Exposition nationale des beaux-arts. Exh. cat., Société Nationale des Beaux-Arts. Paris, 1892, pp. 27, 96, no. 966, ill.
Camille Lemonnier. Alfred Stevens et son oeuvre, suivi des impressions sur la peinture par Alfred Stevens. Brussels, 1906, p. 32, Pl. XXXV, calls it "La visite à l'atelier" and identifies the painting on the easel as "la Salomé rousse du Musée de Bruxelles".
Lucy Oakley in Recent Acquisitions: A Selection, 1986–1987. New York, 1987, pp. 38–39, ill. (color), comments that the painting depicted on the easel corresponds closely to Stevens's finished picture "Salomé" (Musées Royaux des Beaux-Arts de Belgique, Brussels), which was completed the same year as "In the Studio"; compares the model dressed as Salomé to Regnault's famous picture of the same subject (MMA 16.95); comments on the diversity of the three women's modes of dress and of the objects depicted in the room; calls it "a complex and successful work".
John Russell. "Art: Met Favorites, Outdoors and In." New York Times (July 31, 1987), p. C28, notes that the work is evocative of date and place, displaying a female artist at a time when Berthe Morisot was one of the best painters in Paris.
19th Century European Art. Sotheby's, New York. October 29, 2002, p. 92, fig. 1, mentions it in notes for the sale of Stevens's "La boule de verre" (location unknown), which was also owned by Mrs. Charles Wrightsman and which also includes a "reflective device"; compares the convex mirror on the wall in the background of this work to that in Jan van Eyck's "Arnolfini Wedding Portrait" (National Gallery, London).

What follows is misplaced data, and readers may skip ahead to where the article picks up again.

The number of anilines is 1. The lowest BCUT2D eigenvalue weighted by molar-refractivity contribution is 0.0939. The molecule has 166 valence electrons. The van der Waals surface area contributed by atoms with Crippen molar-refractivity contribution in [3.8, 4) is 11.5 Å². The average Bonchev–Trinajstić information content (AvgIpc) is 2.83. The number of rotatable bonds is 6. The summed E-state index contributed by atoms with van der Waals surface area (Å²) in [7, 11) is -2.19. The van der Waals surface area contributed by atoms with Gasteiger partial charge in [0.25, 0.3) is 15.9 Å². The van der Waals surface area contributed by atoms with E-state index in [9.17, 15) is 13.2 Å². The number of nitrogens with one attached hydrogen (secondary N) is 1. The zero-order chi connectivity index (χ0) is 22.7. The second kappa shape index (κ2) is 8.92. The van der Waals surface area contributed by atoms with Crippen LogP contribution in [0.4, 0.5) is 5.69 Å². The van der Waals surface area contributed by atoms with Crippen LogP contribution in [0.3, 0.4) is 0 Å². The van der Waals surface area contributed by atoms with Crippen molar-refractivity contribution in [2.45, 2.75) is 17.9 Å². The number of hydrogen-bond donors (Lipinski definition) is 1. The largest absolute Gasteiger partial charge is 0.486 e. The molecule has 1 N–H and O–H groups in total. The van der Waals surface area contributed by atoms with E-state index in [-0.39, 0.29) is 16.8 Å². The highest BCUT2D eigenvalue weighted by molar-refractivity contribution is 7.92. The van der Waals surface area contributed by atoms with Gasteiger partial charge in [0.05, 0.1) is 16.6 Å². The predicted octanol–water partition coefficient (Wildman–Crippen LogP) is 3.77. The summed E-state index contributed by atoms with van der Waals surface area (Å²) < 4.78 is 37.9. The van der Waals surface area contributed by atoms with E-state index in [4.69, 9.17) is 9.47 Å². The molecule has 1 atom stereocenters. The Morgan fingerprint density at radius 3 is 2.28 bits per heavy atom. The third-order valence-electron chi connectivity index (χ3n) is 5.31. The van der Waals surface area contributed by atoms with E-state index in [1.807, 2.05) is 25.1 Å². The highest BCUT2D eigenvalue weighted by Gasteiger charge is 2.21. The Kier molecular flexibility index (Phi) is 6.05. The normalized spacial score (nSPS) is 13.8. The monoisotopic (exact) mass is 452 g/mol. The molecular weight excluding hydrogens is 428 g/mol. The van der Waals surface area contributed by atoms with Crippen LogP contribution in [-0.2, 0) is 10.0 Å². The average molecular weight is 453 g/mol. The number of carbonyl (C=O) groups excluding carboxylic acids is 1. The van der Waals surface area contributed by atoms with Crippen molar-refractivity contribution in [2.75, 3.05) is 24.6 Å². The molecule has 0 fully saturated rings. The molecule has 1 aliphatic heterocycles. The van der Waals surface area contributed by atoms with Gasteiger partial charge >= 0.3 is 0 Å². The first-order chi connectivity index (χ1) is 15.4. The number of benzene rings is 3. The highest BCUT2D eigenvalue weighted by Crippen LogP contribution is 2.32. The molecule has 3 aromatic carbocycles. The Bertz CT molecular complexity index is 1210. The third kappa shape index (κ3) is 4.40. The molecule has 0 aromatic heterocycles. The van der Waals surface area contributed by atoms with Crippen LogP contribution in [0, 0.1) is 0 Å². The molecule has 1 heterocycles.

Peter Mitchell. Alfred Stevens: 1823–1906. Exh. cat., Adam Williams Fine Art, New York. London, 2004, p. 40, under no. 5, fig. 31.
19th Century European Art. Sotheby's, New York. April 20, 2005, p. 217, under no. 127.
Gary Tinterow and Asher Ethan Miller in The Wrightsman Pictures. New York, 2005, pp. 396–97, no. 112, ill. (color), note that the model on the sofa may be the same sitter in Stevens's "Ophelia" (location unknown); list two other Stevens paintings of women looking at canvases: "Interior of a Studio" (Carnegie Institute, Pittsburgh) and "Visite à l'atelier" (private collection, Indianapolis), as well as paintings of Stevens himself in his studio: "L'atelier" (Musées Royaux des Beaux-Arts de Belgique, Brussels) and "The Painter and His Model" (Walters Art Museum, Baltimore).
Christiane Lefebvre. Alfred Stevens: 1823–1906. Paris, 2006, pp. 90–91, 112, 176, fig. 89 (color).